PSN-L Email List Message

Subject: Re: Integrating in WinQuake
From: RSparks rsparks@..........
Date: Mon, 23 Nov 2009 15:04:02 -0800

Thanks to all who replied to my query.

Bob, you were exactly right.  As you might remember, I am using a 
tweaked version of Amaseis.  One of the tweaks is the ability to 
generate a PSN file customized to my location with automatic naming of 
the file.  All I needed to do was to change my hard coded description of 
my seismometer from velocity to acceleration.  Then WinQuake recognized 
the file as describing an acceleration device and allowed double 
integration.  Thanks for the advice.

Chris, the link through John Lahr's PSN site to Prof Wielandt's 
materials no longer works.  I did find what is apparently his new site 
at this address 
 but did not 
take time to search for his graphs that you mention.

There seems to be an ongoing difference of opinion of what constitutes a 
velocity detector or an acceleration detector.  To my mind, if a 
seismometer automatically returns to a zero position, then it must be 
recording acceleration.  All vertical seismometers do this because they 
all are measuring against gravity, so they would all be acceleration 
devices.  Excepting the sensitivity to tilt, all horizontal seismometers 
also return to a zero position so they could also be called acceleration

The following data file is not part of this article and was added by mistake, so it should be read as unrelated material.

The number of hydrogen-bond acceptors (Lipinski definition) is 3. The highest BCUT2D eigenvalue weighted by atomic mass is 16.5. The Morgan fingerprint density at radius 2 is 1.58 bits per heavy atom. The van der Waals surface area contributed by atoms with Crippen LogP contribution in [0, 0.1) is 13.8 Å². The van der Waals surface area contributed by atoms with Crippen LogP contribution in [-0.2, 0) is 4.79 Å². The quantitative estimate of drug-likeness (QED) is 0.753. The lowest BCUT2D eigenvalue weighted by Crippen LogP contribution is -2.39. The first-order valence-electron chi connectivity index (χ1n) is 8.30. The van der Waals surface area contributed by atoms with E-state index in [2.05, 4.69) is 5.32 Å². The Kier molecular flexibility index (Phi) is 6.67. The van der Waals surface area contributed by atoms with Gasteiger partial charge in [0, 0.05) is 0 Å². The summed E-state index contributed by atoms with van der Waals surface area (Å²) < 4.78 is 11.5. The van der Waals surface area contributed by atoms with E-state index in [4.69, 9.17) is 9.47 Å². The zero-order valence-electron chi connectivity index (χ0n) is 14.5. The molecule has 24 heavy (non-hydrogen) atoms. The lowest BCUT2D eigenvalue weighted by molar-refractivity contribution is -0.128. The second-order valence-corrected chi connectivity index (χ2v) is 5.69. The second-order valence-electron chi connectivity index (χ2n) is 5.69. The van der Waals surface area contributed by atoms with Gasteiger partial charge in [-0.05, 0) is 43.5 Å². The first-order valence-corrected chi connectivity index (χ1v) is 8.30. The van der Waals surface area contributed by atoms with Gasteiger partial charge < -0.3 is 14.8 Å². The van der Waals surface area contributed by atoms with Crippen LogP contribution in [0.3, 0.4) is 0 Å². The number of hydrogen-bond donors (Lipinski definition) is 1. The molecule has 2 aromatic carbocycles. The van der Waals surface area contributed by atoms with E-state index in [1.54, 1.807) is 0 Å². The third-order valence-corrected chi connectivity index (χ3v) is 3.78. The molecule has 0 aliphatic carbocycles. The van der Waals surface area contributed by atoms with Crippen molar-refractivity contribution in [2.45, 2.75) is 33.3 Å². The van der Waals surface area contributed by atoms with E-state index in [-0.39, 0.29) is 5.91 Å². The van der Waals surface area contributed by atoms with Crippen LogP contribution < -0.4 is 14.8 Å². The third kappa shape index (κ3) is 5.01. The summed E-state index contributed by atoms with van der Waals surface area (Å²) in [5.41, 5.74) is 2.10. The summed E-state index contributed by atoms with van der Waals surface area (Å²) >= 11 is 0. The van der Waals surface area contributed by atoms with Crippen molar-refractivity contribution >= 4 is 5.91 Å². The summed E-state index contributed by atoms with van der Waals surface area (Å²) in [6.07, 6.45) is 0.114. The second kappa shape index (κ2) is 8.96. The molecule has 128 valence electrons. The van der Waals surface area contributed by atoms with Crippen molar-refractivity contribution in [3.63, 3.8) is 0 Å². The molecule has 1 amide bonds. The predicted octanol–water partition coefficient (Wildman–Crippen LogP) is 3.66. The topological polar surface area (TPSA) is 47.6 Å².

sensitive devices.  But maybe this description oversimplifies the situation.

Some sensors (capacitive and optical for example) clearly record 
displacement (neither acceleration or velocity).  On the other hand, 
with magnetic/coil devices, velocity is always observed when electrical 
output is observed so magnetic/coil devices are velocity detectors.  
Following the formula's given by Geoffrey, if there is displacement, 
there must have been velocity, and if velocity, there must have been 
acceleration at some time in the past. 

All this said, the best we can do with a seismometer is to detect motion 
against a floating mass which in turn moves as a result of the action of 
detection and carried over velocity from past accelerations.  A 
displacement sensor would record the relative distance from a some zero 
point at the instant of data read, the velocity sensor would record the 
relative velocity at the instant of data read,  and acceleration would 
be a calculated number found by using the data from any two velocity 
data points and any three displacement data points.

Finally, if two seismometers, identical except for detectors, were 
placed side by side, they would both plot the identical earthquake wave 
form, assuming that the frequency characteristics were the same.  
However, when it is recognized that displacement position is not time 
sensitive but velocity is, the builder can expect dramatic frequency 
response differences between displacement detectors and velocity 
detectors .  Simply put, distance is distance, but velocity is the 
distance divided by the time needed to travel between two points.   As a 
result, for velocity detectors, the longer the wave length, the less 
energy for each instant resulting in decreased voltage (and current) 
detected at each instant (for any defined magnetic field).

It is easy to see why there might be differences of as to type of 
detector in use and how to best put the resulting data to use.



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